Thomas Jefferson Foundation
Dr. Kenneth K. Kidd, Professor of Genetics, Yale University, January 1999
"I have read and thought about the article quite a bit. First, there is nothing wrong with the science. The markers on the Y are well documented and most have been studied in several hundred men. The male to male transmission is about as basic in mammalian biology as you can get. All of the authors that I know personally (less than half of them) are very reputable and I trust them. So, the only 'controversy' that exists is over the interpretation.
"I think Eric Lander and Joseph Ellis in their News and Views commentary over-interpreted the results as proving that Jefferson was the father of Eston; I think the actual authors are more correct when they consider other explanations 'unlikely.' What the data do prove, beyond any reasonable doubt, is that Thomas Jefferson and H21, a descendant of Eston Hemings, had Y chromosomes that were identical by descent. The Y chromosome data do not prove that Thomas Jefferson himself was the ancestor of H21, but that is certainly one of the likely specific scenarios within the 'identical by descent' family of explanations.
"The term 'identical by descent' is standard population genetics terminology and means that the instances being considered, in this case the two Y chromosomes, Thomas Jefferson's and H21's, can be traced to a single common ancestral Y chromosome. That could be Thomas Jefferson's OR it could be an ancestor of Thomas Jefferson who was also an ancestor of H21. Obviously, the evidence favors Eston being the Great-Great Grandfather of H21 since there is no reason to question that lineage. Thus, the question becomes one of who Eston's father was. For example, J5, J12, J6, J13, and J14 look likely to have been alive and old enough to have fathered Eston and they have Y chromosomes identical by descent with Thomas Jefferson's. How many other male-line relatives of Thomas Jefferson were alive at that time? Did Thomas Jefferson II (Peter's and Field's father) have any brothers and/or any paternal uncles? One can go back this way to other male-line ancestors and then forward again among their male-line descendants to the relevant time. In sum, a male-line relative quite remotely related to President Thomas Jefferson would likely have the same Y chromosome as Jefferson. (For example, J41 and J49 are fifth cousins once removed and have the same Y chromosome.)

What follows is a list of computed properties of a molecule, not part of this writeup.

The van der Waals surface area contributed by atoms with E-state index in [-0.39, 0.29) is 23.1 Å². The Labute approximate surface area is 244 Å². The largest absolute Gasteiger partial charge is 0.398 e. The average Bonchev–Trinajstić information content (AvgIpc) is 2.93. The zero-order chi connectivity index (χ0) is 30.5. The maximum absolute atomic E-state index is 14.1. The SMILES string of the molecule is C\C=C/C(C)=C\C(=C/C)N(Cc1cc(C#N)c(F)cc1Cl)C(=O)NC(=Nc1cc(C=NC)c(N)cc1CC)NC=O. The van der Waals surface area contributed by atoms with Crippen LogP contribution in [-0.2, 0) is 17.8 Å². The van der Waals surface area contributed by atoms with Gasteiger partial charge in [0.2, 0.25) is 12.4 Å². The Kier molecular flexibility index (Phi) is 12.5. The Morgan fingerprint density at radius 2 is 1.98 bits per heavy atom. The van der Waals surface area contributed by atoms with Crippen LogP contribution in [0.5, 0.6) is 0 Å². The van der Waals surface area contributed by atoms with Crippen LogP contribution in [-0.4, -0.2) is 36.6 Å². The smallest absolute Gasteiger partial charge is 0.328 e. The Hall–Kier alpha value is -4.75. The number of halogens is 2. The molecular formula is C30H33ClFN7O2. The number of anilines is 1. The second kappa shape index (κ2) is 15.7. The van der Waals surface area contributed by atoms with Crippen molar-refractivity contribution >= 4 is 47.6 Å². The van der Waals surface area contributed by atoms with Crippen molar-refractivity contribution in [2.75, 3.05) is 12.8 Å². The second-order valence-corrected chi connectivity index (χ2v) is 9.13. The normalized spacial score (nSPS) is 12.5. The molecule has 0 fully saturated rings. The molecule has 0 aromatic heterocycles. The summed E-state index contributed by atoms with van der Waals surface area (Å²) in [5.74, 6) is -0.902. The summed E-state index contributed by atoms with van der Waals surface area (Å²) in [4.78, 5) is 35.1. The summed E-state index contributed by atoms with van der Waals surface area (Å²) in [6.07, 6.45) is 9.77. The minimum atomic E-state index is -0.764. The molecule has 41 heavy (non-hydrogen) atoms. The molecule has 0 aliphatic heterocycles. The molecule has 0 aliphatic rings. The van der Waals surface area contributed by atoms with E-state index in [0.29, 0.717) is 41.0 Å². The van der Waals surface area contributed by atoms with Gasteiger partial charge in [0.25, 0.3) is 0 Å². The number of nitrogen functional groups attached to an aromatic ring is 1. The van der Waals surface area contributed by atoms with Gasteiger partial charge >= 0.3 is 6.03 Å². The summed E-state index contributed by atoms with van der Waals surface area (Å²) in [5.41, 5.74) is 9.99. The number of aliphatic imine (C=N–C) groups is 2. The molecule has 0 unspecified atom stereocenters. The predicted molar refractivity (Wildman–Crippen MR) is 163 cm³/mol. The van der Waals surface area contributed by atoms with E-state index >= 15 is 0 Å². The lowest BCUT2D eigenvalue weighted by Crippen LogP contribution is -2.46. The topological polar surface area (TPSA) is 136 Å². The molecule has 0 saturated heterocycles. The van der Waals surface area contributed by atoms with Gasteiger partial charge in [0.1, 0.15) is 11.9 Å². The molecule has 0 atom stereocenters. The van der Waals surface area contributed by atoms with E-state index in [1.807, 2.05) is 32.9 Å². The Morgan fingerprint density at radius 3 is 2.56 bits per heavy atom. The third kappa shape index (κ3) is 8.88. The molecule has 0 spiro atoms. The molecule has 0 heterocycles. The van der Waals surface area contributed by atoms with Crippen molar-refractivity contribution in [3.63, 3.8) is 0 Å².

"The data do prove that Thomas Woodson was not the son of Thomas Jefferson or any close male-line relative of Jefferson. The Carr brothers are also excluded from being fathers of Eston or Thomas Woodson. Thus, as with modern day paternity testing, we can prove a man is/was not the father, but we cannot absolutely prove a man is/was the father.
"So, the proof ultimately rests on demonstrating that Thomas Jefferson was present at the time Eston was conceived and that no other male relative with the same Y chromosome was hiding in the bushes. This is something I have no knowledge of, but some of the people there at Monticello probably do know a lot in this area of history. Obviously, this can all get very sensitive if people get emotionally or personally involved. I personally think the simplest answer is that Jefferson was the father of Eston. He may have been the father of all of Sally Hemings's children except Thomas Woodson, and she may have thought that Jefferson was the father of Thomas Woodson as well.
"A comment about the statistics. There is fair uncertainty in the exact numbers that should be used because it is very difficult to estimate accurately a small number. But, it is clear that the specific Y chromosome pattern is rare--it was not seen elsewhere in a sample of over 600 European men. Thus, the authors are right when they say these results for H21 are at least 100 times more likely if Thomas Jefferson is Eston's father than if someone unrelated [to Jefferson] was the father. As noted above, however, that statement says 'unrelated' and J5, J6, etc. are all related. It is also correct to say 'these results for H21 are at least 100 times more likely if Thomas Jefferson's cousin J5 [or J6 or J12 or ...] is Eston's father than if someone unrelated [to the Jeffersons] was the father.'